The Hundred-and-Third Letter: On Repetition and the Pink Candle (Advent 3)

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Dear Daughters,

You helped me rake the leaves this week.

That we were still in need of raking our leaves this third week of December is surprising. And that you were able to be so helpful for much of the task is also surprising, given how wet and heavy the leaves were and that we had to rake them from the back of the driveway out to the road. But you do love to help, and I am appreciative, even if you did prefer the big, nice rake with the squishy handle that I bought for myself last year.

After a certain amount of time, though, you were happy to go play in the treehouse with our neighbor girl while I furiously raked to try to finish up before your dad got home and (or?) before my shoulders gave out.

Oy. Raking is hard, thankless work.

Pretty much every time I rake, I think about the desert monk Abba Paul from the early centuries of the church. One of the stories passed down in the Sayings of the Desert Fathers is that Abba Paul would weave baskets and then, after a day of basket-weaving, he would take the baskets all apart and start over again. (Depending on the story, sometimes he burns them all.)

The baskets weren’t the point for Abba Paul. The task was the point.

The task was valuable in and of itself.

Even though it happened day after day.

Maybe even because it happened day after day.

That’s what I was thinking about while I raked this week.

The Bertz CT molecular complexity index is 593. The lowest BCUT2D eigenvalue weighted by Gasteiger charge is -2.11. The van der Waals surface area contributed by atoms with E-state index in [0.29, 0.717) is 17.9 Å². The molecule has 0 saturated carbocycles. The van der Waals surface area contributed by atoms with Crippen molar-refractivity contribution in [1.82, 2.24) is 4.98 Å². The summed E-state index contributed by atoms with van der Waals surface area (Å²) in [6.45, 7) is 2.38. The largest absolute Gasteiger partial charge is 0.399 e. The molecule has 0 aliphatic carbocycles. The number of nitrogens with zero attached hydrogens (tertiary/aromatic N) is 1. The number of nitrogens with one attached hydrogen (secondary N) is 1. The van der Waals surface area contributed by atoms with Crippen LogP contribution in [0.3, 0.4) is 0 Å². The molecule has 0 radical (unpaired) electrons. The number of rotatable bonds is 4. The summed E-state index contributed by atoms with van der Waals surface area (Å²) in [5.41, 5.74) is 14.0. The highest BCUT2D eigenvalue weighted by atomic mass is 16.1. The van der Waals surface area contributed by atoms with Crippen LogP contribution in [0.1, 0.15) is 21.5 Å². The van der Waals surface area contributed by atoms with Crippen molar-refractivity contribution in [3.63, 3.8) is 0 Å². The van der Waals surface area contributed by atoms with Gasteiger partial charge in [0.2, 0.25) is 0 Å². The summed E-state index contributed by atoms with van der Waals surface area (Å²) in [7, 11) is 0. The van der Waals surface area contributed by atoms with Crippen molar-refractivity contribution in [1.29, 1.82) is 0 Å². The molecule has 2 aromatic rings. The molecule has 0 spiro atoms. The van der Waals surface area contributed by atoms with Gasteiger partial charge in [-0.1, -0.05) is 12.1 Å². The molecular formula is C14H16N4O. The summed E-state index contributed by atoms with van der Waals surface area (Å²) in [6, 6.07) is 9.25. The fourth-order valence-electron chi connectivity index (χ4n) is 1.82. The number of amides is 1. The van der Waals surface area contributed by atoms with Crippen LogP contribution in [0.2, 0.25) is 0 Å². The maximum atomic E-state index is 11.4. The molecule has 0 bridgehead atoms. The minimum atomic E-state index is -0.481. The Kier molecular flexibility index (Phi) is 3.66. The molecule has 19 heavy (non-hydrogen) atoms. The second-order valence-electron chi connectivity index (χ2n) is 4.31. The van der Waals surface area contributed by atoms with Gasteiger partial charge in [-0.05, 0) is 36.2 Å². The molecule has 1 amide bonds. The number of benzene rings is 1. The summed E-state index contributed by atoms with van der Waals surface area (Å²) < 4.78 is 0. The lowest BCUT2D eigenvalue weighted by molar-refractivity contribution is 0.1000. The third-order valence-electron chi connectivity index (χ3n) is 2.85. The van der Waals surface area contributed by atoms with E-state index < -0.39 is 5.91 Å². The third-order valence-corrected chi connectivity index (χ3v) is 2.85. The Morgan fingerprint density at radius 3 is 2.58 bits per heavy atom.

When our leaves first begin to fall from our old, tall trees, we mulch them into the grass. And then they fall a little bit more and we pile them into our compost bin. And then they fall a little bit more, and we pile them into our raised beds that have been put to sleep for the winter. We rake and we mulch and we pile and we still end up with lots of leaves to deal with. So we rake them out to the road and eventually a big leaf-sucking truck comes by and takes them away.

But sometimes the truck doesn’t come. And sometimes the leaves blow away. And sometimes they blow back down the driveway after we have spent so much energy raking them out to the end of the driveway.

Alas.

It feels like we’re burning up the baskets we just finished weaving.

But here’s the thing, girls: the fact that we have to do it again and again doesn’t make it less valuable of a task.

There are lots of things we do that we know we will have to do over and over again.

Dishes. Laundry. Mowing the grass. Setting the table. Reading Tyrannosaurus Rex versus Edna the First Chicken. Disciplining children. Practicing the piano. Braiding your hair.

Also: praying.

Practicing the liturgical calendar is also an exercise in repetition (and, I’ll be honest, frustration). The pink Advent candle was lit this week, and there’s a lot of stuff going on in the background as to why, but one of the things is that the joyful, pink candle reminds us that we’re halfway through Advent. It’s a reminder that HEY, YOU MADE IT THIS FAR. It’s the promise that we can make it the rest of the way until Christmas. Don’t get discouraged, the pink candle says. It’s coming. It came last year. You made it last year. It will come next year. You’ll make it then, too. But keep on going, friends, because Christmas is coming.

Again.

And again.

And again.

That’s the pink candle.

A sign-marker on the repetitive road that is the cycle of the liturgical year to say—here it comes again, y’all! Be joyful!

And in our case, it means, go ahead and get out the rest of those Christmas ornaments. And it means go ahead and turn on that Christmas playlist, you’ve waited long enough this year.

So there’s meaning to this whole repetitive liturgical calendar.

And there’s meaning to the whole repetitive life we live.

Because so much of life is repetition.